This moratorium is a good example of the relations between the fight Stop Demovictions led in the streets and the possibilities within City Hall. Like the inclusionary zoning proposed by Corrigan, it will be too limited and narrow to adequately address the crisis. We will just get gentrification at a slower pace.
Mike Hurley appropriated our work to build his campaign. He used our words, like “demoviction” and “moratorium,” and our images (his campaign used an image we published of a banner we made calling Corrigan out for demovictions, without crediting us) while watering down our message in order to get elected. Hurley used part of our political message but left out our emphasis on the ongoing war on the poor.
Organizing outside of electoral politics is the source of our power
Some say that having political allies in City Hall might slightly alleviate the weight of life for some under capitalism, but it is important to realize it was only through the rise of a social movement that the City retreated from its ‘Downtown Metrotown at all costs’ policy, and Corrigan lost his job. Winning a thin moratorium on demovictions is not a victory we can rest on. The demoviction monster lost his place in the Mayor’s chair but the Council is still filled with the same BCA councillors who supported Corrigan in his displacement frenzy. Thousands of people are still facing displacement.
We cannot limit ourselves to the narrow options City Hall has to offer. The demands of Stop Demovictions Burnaby have always been created by what the people in our movement and the neighbourhood needed. At a press conference in October, two days before the elections, we called upon the next mayor to use the gigantic surplus Burnaby holds in their community development fund ($1.265 billion—coming directly from the developers) to finance the construction of non-market, tenant-controlled, permanent housing for the people displaced from Metrotown and beyond. The surplus could be used to disrupt the cycle of astronomical rents and near-zero vacancy rates that has pushed thousands of people out of their homes, many into homelessness. Our demands focused especially on urban Indigenous people. More than 30% of the homeless in BC are Indigenous people while they only make up 7% of the population. We said Burnaby’s surplus is an opportunity to end Indigenous homelessness, and create badly-needed Indigenous cultural and mothers’ centres in this city.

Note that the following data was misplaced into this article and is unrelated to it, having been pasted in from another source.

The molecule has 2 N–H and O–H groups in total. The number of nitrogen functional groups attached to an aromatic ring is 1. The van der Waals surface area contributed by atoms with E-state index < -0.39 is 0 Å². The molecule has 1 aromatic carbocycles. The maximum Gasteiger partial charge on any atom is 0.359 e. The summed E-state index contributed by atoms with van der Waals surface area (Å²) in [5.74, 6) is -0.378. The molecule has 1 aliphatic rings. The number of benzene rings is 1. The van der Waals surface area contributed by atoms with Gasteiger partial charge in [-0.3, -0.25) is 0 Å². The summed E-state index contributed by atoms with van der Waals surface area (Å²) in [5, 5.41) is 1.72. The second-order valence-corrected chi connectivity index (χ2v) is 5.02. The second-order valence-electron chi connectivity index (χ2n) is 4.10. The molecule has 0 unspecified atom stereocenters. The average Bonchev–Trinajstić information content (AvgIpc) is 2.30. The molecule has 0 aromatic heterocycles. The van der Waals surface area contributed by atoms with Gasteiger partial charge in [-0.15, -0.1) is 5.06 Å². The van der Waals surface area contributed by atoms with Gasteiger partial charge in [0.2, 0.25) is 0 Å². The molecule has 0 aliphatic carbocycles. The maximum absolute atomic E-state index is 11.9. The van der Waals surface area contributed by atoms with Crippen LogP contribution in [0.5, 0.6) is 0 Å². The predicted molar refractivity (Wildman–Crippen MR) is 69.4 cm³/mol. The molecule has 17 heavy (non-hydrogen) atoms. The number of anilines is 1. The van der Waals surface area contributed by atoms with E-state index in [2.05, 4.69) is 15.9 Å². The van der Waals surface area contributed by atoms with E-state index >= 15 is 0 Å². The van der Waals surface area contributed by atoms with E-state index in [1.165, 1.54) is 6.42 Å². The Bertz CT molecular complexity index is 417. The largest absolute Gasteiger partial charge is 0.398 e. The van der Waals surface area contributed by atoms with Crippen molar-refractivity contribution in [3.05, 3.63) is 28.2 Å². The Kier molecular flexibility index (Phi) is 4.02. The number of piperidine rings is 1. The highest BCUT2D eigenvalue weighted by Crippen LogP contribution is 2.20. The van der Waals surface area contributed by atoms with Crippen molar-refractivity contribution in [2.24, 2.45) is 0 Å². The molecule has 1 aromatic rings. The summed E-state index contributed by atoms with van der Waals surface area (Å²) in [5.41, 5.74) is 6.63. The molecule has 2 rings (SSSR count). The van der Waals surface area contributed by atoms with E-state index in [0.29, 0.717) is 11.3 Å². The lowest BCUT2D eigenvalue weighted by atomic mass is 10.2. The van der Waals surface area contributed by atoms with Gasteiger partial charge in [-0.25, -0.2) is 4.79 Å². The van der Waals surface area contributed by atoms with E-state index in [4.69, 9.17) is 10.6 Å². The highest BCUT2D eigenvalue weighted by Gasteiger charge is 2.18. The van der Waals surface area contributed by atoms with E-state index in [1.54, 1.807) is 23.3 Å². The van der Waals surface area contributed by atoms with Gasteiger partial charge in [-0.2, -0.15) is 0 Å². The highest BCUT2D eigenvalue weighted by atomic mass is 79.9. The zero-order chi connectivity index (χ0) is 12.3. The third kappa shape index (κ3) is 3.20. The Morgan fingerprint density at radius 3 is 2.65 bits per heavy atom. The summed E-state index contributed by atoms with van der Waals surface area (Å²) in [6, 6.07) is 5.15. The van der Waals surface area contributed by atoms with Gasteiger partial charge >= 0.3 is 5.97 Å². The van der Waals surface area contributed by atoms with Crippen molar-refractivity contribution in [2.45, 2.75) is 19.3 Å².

Corrigan’s defeat should be celebrated by people involved in the fight for housing justice, because it is thanks to people relentlessly organizing for the last four years that his position was challenged. Our actions and reflections in this campaign stimulated our political imagination to fight for a different system: one where the land is not a commodity to sell, but is shared and respected by the communities living on it.
Would we have succeeded in pushing our narratives by limiting ourselves to the narrowness of council chambers? I don’t think so. It is through the marches, occupations, squats, door-knocking, monthly town halls, and analysis that we built a movement strong enough to combat the feeling of inevitable eviction and defeat that plagued renters. Organizing outside of electoral politics is what gave Stop Demovictions Burnaby its strength. A new mayor have been elected but our homes are still on the chopping block. We know the next mayor will be embedded in the same system that relies on commodifying the land and our relations for the profit of a few. When we celebrate Corrigan’s defeat, we are celebrating the power of the people: that this electoral outcome is the result of people allowing themselves to imagine and push for another world. It is in the streets where that new world will emerge—the politicians can only chase us.